It isn't difficult to identify your primary market unless you factor them in as your primary competitor too. In a world of Go Pro and Youtube, ski filmmakers are challenged to produce films capable of reaching audiences that at first blush don't seem like a viable possibility when considering what everyone thinks of when they hear about a ski film. The reality of reaching audiences is the challenge most filmmakers wrestle with. Being true to the sport and art requires a delicate balance with broad appeal. Sometimes stepping outside the box and looking at your film from another perspective can provide ideas on achieving the aforementioned balance. Interestingly, thinking about promotional avenues can lead to novel approaches in how to reach audiences you may not initially consider.
A Different Generation
You can set your ski film apart and feel good about it when you include soldiers and wounded veterans. That last bit may seem a bit counterintuitive, at least until you talk to some of them. A large number of military service people who join are not exposed to certain things due to geographical location or economics. Part of the militaries allure is getting away from home to discover the world beyond their own. Most also possess a need to challenge themselves, especially in terms of adrenaline pumping action. Joint Base Lewis-McCord in Tacoma, WA has nearly 50,000 military personnel in close proximity to major ski resorts, with an equal number of family members.
Over a decade of war and advances in medicine and technology over the past quarter century means more soldiers are surviving and despite grave injuries, thriving as best as possible. Organizations throughout the United States, such as Outdoors for All in Seattle, WA, strive to provide wounded warriors with access to skiing and other outdoor sports. Once disabled veterans discover there are sit ski's and other adaptive equipment, they are eager to learn. One only needs to look at disabled service veterans Anthony Radetic and Trey Humphrey to understand why skiing is an ideal adaptive sport providing a new challenge that adds to life.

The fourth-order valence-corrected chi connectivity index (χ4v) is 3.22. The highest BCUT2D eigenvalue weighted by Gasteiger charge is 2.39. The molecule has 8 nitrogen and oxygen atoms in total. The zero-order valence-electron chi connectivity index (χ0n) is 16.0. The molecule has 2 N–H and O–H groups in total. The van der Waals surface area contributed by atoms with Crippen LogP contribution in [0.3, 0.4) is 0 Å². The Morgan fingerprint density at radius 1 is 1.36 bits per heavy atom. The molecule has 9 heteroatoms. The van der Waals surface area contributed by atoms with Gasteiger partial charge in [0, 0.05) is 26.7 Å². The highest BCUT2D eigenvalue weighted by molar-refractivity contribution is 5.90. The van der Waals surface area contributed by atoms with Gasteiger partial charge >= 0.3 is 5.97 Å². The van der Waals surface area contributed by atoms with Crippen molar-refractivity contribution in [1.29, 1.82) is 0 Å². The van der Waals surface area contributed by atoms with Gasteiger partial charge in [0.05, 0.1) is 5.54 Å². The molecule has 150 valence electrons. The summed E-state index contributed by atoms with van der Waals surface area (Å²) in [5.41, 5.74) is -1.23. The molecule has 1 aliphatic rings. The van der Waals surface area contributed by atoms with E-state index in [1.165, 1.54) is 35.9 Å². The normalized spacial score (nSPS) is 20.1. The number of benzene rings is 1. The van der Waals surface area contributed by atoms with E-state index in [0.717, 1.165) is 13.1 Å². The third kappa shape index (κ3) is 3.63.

Silence in the Backcountry
Exciting soundtracks coincide with killer air and tricky backflips. Hard pounding beats in rhythm with the tension and excitement add to the audience's experience. Skiers are split between playing tunes on the slopes or enjoying the pristine silence of the backcountry and downhill. Skiers come from all walks of life and enjoy sharing their love of it with family and friends. You should consider closed captioning options. There are almost 50 million deaf and hard of hearing people in the United States alone. Most film is streamed via the internet or providers like iTunes, Amazon, Hulu, Netflix and others. The National Association Of The Deaf, Et Al. V. Netflix, Case No. 3:11-Cv-30168, was a landmark decision updating the 1990 ADA to cover technological advancements and ordered Netflix to ensure 100% of programming is compliant within two years time. By extension, all streaming media is subject to the decision. The inclusion ensures compliance with the law and promoting this feature will make you a standout among other filmmakers who neglect this seemingly small but quite important detail.
People are always looking for an immersive experience. Books into movies, movies into video games and vice versa, 3D, and even virtual reality are some methods of achieving immersion for audiences. A ski film is a perfect vehicle for immersion, like 3D. 3D puts viewers right on the slope and delivers heart pounding excitement. With apps that combine live action with a user's picture, you can promote your immersive film with a minute of footage inside an app which also permits users to put themselves in the star role and can be shared with their friends with social media. This is a worthwhile endeavor as exposure expands through the power of sharing.